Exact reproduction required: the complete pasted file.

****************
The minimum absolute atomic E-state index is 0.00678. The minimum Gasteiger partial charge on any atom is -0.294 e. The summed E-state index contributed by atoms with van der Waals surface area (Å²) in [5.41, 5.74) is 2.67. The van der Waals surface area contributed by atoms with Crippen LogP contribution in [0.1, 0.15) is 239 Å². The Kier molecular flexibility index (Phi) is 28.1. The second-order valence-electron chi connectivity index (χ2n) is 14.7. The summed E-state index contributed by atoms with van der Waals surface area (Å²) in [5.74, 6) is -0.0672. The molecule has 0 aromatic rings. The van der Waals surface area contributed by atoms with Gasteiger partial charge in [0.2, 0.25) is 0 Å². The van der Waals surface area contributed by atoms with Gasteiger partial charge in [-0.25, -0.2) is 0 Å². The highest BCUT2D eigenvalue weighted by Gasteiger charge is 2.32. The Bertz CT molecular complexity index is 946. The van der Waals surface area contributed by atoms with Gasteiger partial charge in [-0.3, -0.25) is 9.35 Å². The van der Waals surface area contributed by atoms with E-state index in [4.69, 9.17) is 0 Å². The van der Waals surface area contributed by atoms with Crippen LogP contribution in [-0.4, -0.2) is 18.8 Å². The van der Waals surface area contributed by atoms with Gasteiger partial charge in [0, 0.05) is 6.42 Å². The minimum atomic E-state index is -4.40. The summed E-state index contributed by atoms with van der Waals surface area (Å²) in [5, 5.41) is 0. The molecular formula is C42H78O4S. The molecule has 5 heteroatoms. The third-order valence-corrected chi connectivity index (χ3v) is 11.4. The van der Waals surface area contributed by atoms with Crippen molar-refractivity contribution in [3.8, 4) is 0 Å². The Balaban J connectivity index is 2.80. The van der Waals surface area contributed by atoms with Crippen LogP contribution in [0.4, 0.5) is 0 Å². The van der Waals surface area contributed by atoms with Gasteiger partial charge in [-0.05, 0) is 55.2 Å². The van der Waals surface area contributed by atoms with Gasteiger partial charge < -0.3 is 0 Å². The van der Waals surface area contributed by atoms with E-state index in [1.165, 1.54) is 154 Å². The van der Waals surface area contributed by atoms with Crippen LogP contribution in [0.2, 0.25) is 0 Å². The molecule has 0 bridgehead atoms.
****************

The minimum absolute atomic E-state index is 0.00678. The minimum Gasteiger partial charge on any atom is -0.294 e. The summed E-state index contributed by atoms with van der Waals surface area (Å²) in [5.41, 5.74) is 2.67. The van der Waals surface area contributed by atoms with Crippen LogP contribution in [0.1, 0.15) is 239 Å². The Kier molecular flexibility index (Phi) is 28.1. The second-order valence-electron chi connectivity index (χ2n) is 14.7. The summed E-state index contributed by atoms with van der Waals surface area (Å²) in [5.74, 6) is -0.0672. The molecule has 0 aromatic rings. The van der Waals surface area contributed by atoms with Gasteiger partial charge in [0.2, 0.25) is 0 Å². The van der Waals surface area contributed by atoms with Gasteiger partial charge in [-0.25, -0.2) is 0 Å². The highest BCUT2D eigenvalue weighted by Gasteiger charge is 2.32. The Bertz CT molecular complexity index is 946. The van der Waals surface area contributed by atoms with Gasteiger partial charge in [-0.3, -0.25) is 9.35 Å². The van der Waals surface area contributed by atoms with E-state index in [4.69, 9.17) is 0 Å². The van der Waals surface area contributed by atoms with Crippen LogP contribution in [-0.4, -0.2) is 18.8 Å². The van der Waals surface area contributed by atoms with Gasteiger partial charge in [0, 0.05) is 6.42 Å². The minimum atomic E-state index is -4.40. The summed E-state index contributed by atoms with van der Waals surface area (Å²) in [5, 5.41) is 0. The molecular formula is C42H78O4S. The molecule has 5 heteroatoms. The third-order valence-corrected chi connectivity index (χ3v) is 11.4. The van der Waals surface area contributed by atoms with Crippen molar-refractivity contribution in [3.8, 4) is 0 Å². The Balaban J connectivity index is 2.80. The van der Waals surface area contributed by atoms with Crippen LogP contribution in [0.4, 0.5) is 0 Å². The van der Waals surface area contributed by atoms with Gasteiger partial charge in [-0.05, 0) is 55.2 Å². The van der Waals surface area contributed by atoms with Gasteiger partial charge < -0.3 is 0 Å². The van der Waals surface area contributed by atoms with E-state index in [1.165, 1.54) is 154 Å². The van der Waals surface area contributed by atoms with Crippen LogP contribution in [0.2, 0.25) is 0 Å². The molecule has 0 bridgehead atoms.